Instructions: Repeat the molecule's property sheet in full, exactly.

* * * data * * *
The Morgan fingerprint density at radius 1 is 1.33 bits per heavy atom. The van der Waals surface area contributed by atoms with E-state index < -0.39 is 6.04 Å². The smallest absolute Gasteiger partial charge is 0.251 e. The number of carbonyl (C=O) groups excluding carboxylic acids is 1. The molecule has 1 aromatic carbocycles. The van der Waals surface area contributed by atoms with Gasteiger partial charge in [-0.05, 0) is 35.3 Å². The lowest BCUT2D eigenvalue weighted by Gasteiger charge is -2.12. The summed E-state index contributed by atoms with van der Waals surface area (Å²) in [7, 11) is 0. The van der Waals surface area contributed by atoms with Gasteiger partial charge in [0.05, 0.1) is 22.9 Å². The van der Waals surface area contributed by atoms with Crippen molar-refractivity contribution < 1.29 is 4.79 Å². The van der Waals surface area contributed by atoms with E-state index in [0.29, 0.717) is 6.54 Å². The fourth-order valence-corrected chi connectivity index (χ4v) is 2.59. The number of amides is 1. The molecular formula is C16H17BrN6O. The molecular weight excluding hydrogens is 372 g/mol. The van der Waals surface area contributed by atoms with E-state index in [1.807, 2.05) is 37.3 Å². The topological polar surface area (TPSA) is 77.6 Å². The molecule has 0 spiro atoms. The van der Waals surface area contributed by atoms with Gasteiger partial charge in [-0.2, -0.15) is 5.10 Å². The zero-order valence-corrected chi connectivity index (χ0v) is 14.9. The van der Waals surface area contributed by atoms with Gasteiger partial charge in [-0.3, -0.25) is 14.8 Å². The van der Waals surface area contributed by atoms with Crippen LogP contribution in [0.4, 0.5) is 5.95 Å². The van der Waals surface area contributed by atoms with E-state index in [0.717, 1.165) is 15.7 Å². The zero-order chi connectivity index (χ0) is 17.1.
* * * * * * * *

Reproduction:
The Morgan fingerprint density at radius 1 is 1.33 bits per heavy atom. The van der Waals surface area contributed by atoms with E-state index < -0.39 is 6.04 Å². The smallest absolute Gasteiger partial charge is 0.251 e. The number of carbonyl (C=O) groups excluding carboxylic acids is 1. The molecule has 1 aromatic carbocycles. The van der Waals surface area contributed by atoms with Gasteiger partial charge in [-0.05, 0) is 35.3 Å². The lowest BCUT2D eigenvalue weighted by Gasteiger charge is -2.12. The summed E-state index contributed by atoms with van der Waals surface area (Å²) in [7, 11) is 0. The van der Waals surface area contributed by atoms with Gasteiger partial charge in [0.05, 0.1) is 22.9 Å². The van der Waals surface area contributed by atoms with Crippen molar-refractivity contribution < 1.29 is 4.79 Å². The van der Waals surface area contributed by atoms with E-state index in [0.29, 0.717) is 6.54 Å². The fourth-order valence-corrected chi connectivity index (χ4v) is 2.59. The number of amides is 1. The molecular formula is C16H17BrN6O. The molecular weight excluding hydrogens is 372 g/mol. The van der Waals surface area contributed by atoms with E-state index in [1.807, 2.05) is 37.3 Å². The topological polar surface area (TPSA) is 77.6 Å². The molecule has 0 spiro atoms. The van der Waals surface area contributed by atoms with Gasteiger partial charge in [-0.2, -0.15) is 5.10 Å². The zero-order valence-corrected chi connectivity index (χ0v) is 14.9. The van der Waals surface area contributed by atoms with Gasteiger partial charge in [-0.3, -0.25) is 14.8 Å². The van der Waals surface area contributed by atoms with Crippen LogP contribution in [0.4, 0.5) is 5.95 Å². The van der Waals surface area contributed by atoms with E-state index in [0.717, 1.165) is 15.7 Å². The zero-order chi connectivity index (χ0) is 17.1.